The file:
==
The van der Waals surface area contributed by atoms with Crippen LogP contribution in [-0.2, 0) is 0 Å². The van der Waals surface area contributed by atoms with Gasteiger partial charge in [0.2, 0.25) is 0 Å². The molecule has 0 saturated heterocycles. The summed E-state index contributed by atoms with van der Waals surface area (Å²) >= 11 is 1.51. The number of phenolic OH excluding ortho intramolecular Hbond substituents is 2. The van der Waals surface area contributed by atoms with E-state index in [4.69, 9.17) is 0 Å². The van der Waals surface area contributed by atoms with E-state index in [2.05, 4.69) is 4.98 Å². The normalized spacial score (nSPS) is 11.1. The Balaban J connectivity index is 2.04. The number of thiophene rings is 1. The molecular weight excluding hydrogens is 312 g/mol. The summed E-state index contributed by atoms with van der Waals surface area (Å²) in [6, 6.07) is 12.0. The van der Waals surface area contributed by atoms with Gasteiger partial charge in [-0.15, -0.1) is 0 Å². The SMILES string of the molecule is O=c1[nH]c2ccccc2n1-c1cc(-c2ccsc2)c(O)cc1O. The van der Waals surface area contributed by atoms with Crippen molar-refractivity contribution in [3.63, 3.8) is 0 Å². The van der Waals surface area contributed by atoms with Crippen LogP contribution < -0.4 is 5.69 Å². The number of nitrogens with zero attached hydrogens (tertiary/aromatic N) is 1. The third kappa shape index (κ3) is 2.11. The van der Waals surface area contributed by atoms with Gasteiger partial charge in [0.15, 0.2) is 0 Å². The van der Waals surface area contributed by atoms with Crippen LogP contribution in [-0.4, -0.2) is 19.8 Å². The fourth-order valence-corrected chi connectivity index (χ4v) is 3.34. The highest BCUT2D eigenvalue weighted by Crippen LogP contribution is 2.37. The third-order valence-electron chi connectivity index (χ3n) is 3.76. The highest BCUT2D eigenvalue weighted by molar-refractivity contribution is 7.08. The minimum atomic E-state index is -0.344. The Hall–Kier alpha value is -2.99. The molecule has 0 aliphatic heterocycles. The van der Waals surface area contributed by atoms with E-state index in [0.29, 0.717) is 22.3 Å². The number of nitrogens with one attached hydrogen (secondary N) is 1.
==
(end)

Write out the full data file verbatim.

The van der Waals surface area contributed by atoms with Crippen LogP contribution in [-0.2, 0) is 0 Å². The van der Waals surface area contributed by atoms with Gasteiger partial charge in [0.2, 0.25) is 0 Å². The molecule has 0 saturated heterocycles. The summed E-state index contributed by atoms with van der Waals surface area (Å²) >= 11 is 1.51. The number of phenolic OH excluding ortho intramolecular Hbond substituents is 2. The van der Waals surface area contributed by atoms with E-state index in [4.69, 9.17) is 0 Å². The van der Waals surface area contributed by atoms with E-state index in [2.05, 4.69) is 4.98 Å². The normalized spacial score (nSPS) is 11.1. The Balaban J connectivity index is 2.04. The number of thiophene rings is 1. The molecular weight excluding hydrogens is 312 g/mol. The summed E-state index contributed by atoms with van der Waals surface area (Å²) in [6, 6.07) is 12.0. The van der Waals surface area contributed by atoms with Gasteiger partial charge in [-0.15, -0.1) is 0 Å². The SMILES string of the molecule is O=c1[nH]c2ccccc2n1-c1cc(-c2ccsc2)c(O)cc1O. The van der Waals surface area contributed by atoms with Crippen molar-refractivity contribution in [3.63, 3.8) is 0 Å². The van der Waals surface area contributed by atoms with Crippen LogP contribution < -0.4 is 5.69 Å². The number of nitrogens with zero attached hydrogens (tertiary/aromatic N) is 1. The third kappa shape index (κ3) is 2.11. The van der Waals surface area contributed by atoms with Gasteiger partial charge in [0.15, 0.2) is 0 Å². The van der Waals surface area contributed by atoms with Crippen LogP contribution in [-0.4, -0.2) is 19.8 Å². The fourth-order valence-corrected chi connectivity index (χ4v) is 3.34. The highest BCUT2D eigenvalue weighted by Crippen LogP contribution is 2.37. The third-order valence-electron chi connectivity index (χ3n) is 3.76. The highest BCUT2D eigenvalue weighted by molar-refractivity contribution is 7.08. The minimum atomic E-state index is -0.344. The Hall–Kier alpha value is -2.99. The molecule has 0 aliphatic heterocycles. The van der Waals surface area contributed by atoms with E-state index in [0.29, 0.717) is 22.3 Å². The number of nitrogens with one attached hydrogen (secondary N) is 1.